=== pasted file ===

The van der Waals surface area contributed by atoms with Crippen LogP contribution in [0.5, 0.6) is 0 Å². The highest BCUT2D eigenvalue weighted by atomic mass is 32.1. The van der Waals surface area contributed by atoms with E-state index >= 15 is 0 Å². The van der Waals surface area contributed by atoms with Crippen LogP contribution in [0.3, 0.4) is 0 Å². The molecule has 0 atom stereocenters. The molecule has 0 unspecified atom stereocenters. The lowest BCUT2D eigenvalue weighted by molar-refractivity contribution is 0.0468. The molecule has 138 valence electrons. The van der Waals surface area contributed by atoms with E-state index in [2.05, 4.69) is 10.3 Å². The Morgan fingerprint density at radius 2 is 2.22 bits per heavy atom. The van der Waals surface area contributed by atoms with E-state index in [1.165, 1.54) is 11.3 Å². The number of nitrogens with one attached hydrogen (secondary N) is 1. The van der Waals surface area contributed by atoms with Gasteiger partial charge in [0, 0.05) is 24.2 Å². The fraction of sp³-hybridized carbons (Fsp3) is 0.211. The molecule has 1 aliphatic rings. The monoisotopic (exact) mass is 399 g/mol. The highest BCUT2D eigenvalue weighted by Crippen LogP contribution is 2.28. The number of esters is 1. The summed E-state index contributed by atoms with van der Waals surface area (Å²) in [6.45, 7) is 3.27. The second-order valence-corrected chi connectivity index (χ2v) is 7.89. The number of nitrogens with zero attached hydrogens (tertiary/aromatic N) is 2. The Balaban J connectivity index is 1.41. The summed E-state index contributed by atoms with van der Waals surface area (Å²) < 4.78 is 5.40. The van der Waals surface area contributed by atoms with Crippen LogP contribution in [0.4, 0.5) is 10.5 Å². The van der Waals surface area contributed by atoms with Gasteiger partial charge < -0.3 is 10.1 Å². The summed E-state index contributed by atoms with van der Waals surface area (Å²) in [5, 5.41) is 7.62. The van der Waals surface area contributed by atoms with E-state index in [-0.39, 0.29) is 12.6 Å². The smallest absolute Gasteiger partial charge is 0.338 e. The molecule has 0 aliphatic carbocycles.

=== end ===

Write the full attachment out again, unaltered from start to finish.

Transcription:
The van der Waals surface area contributed by atoms with Crippen LogP contribution in [0.5, 0.6) is 0 Å². The highest BCUT2D eigenvalue weighted by atomic mass is 32.1. The van der Waals surface area contributed by atoms with E-state index >= 15 is 0 Å². The van der Waals surface area contributed by atoms with Crippen LogP contribution in [0.3, 0.4) is 0 Å². The molecule has 0 atom stereocenters. The molecule has 0 unspecified atom stereocenters. The lowest BCUT2D eigenvalue weighted by molar-refractivity contribution is 0.0468. The molecule has 138 valence electrons. The van der Waals surface area contributed by atoms with E-state index in [2.05, 4.69) is 10.3 Å². The Morgan fingerprint density at radius 2 is 2.22 bits per heavy atom. The van der Waals surface area contributed by atoms with E-state index in [1.165, 1.54) is 11.3 Å². The number of nitrogens with one attached hydrogen (secondary N) is 1. The van der Waals surface area contributed by atoms with Gasteiger partial charge in [0, 0.05) is 24.2 Å². The fraction of sp³-hybridized carbons (Fsp3) is 0.211. The molecule has 1 aliphatic rings. The monoisotopic (exact) mass is 399 g/mol. The highest BCUT2D eigenvalue weighted by Crippen LogP contribution is 2.28. The number of esters is 1. The summed E-state index contributed by atoms with van der Waals surface area (Å²) in [6.45, 7) is 3.27. The second-order valence-corrected chi connectivity index (χ2v) is 7.89. The number of nitrogens with zero attached hydrogens (tertiary/aromatic N) is 2. The Balaban J connectivity index is 1.41. The summed E-state index contributed by atoms with van der Waals surface area (Å²) < 4.78 is 5.40. The van der Waals surface area contributed by atoms with Crippen LogP contribution in [0.4, 0.5) is 10.5 Å². The van der Waals surface area contributed by atoms with Gasteiger partial charge < -0.3 is 10.1 Å². The summed E-state index contributed by atoms with van der Waals surface area (Å²) in [5, 5.41) is 7.62. The van der Waals surface area contributed by atoms with E-state index in [-0.39, 0.29) is 12.6 Å². The smallest absolute Gasteiger partial charge is 0.338 e. The molecule has 0 aliphatic carbocycles.